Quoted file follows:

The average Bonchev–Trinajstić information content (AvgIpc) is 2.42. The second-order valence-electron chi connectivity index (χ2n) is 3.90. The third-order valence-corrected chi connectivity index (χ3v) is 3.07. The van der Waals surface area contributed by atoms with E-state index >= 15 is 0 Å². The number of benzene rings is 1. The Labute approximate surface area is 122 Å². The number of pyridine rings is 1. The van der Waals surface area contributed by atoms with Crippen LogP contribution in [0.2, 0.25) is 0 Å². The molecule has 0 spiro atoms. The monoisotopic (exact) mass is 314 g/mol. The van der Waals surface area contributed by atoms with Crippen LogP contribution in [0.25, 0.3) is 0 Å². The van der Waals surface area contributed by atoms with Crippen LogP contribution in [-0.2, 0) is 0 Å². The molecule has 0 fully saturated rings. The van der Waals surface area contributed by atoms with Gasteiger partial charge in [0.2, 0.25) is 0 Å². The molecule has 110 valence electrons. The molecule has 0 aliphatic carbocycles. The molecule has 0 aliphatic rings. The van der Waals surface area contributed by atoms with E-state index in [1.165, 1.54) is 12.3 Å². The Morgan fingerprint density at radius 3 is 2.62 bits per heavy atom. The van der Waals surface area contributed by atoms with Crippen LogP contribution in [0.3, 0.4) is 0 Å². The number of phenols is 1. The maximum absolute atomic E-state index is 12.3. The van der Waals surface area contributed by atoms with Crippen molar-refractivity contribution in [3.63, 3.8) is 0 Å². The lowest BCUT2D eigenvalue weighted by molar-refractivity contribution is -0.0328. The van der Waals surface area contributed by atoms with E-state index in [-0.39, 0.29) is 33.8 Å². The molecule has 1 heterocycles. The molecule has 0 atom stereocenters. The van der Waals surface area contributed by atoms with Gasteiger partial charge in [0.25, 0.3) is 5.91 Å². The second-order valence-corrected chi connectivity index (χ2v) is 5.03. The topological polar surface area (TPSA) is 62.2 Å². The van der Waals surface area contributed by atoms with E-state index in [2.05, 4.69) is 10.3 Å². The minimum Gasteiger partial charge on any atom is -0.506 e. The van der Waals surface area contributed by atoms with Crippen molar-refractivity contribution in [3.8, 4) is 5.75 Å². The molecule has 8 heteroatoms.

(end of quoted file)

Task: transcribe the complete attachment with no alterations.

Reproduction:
The average Bonchev–Trinajstić information content (AvgIpc) is 2.42. The second-order valence-electron chi connectivity index (χ2n) is 3.90. The third-order valence-corrected chi connectivity index (χ3v) is 3.07. The van der Waals surface area contributed by atoms with E-state index >= 15 is 0 Å². The number of benzene rings is 1. The Labute approximate surface area is 122 Å². The number of pyridine rings is 1. The van der Waals surface area contributed by atoms with Crippen LogP contribution in [0.2, 0.25) is 0 Å². The molecule has 0 spiro atoms. The monoisotopic (exact) mass is 314 g/mol. The van der Waals surface area contributed by atoms with Crippen LogP contribution in [0.25, 0.3) is 0 Å². The van der Waals surface area contributed by atoms with Crippen LogP contribution in [-0.2, 0) is 0 Å². The molecule has 0 fully saturated rings. The van der Waals surface area contributed by atoms with Gasteiger partial charge in [0.2, 0.25) is 0 Å². The molecule has 110 valence electrons. The molecule has 0 aliphatic carbocycles. The molecule has 0 aliphatic rings. The van der Waals surface area contributed by atoms with E-state index in [1.165, 1.54) is 12.3 Å². The Morgan fingerprint density at radius 3 is 2.62 bits per heavy atom. The van der Waals surface area contributed by atoms with Crippen LogP contribution in [0.3, 0.4) is 0 Å². The number of phenols is 1. The maximum absolute atomic E-state index is 12.3. The van der Waals surface area contributed by atoms with Crippen molar-refractivity contribution in [3.63, 3.8) is 0 Å². The lowest BCUT2D eigenvalue weighted by molar-refractivity contribution is -0.0328. The van der Waals surface area contributed by atoms with E-state index in [-0.39, 0.29) is 33.8 Å². The molecule has 1 heterocycles. The molecule has 0 atom stereocenters. The van der Waals surface area contributed by atoms with Gasteiger partial charge in [0.25, 0.3) is 5.91 Å². The second-order valence-corrected chi connectivity index (χ2v) is 5.03. The topological polar surface area (TPSA) is 62.2 Å². The van der Waals surface area contributed by atoms with E-state index in [2.05, 4.69) is 10.3 Å². The minimum Gasteiger partial charge on any atom is -0.506 e. The van der Waals surface area contributed by atoms with Crippen molar-refractivity contribution in [3.8, 4) is 5.75 Å². The molecule has 8 heteroatoms.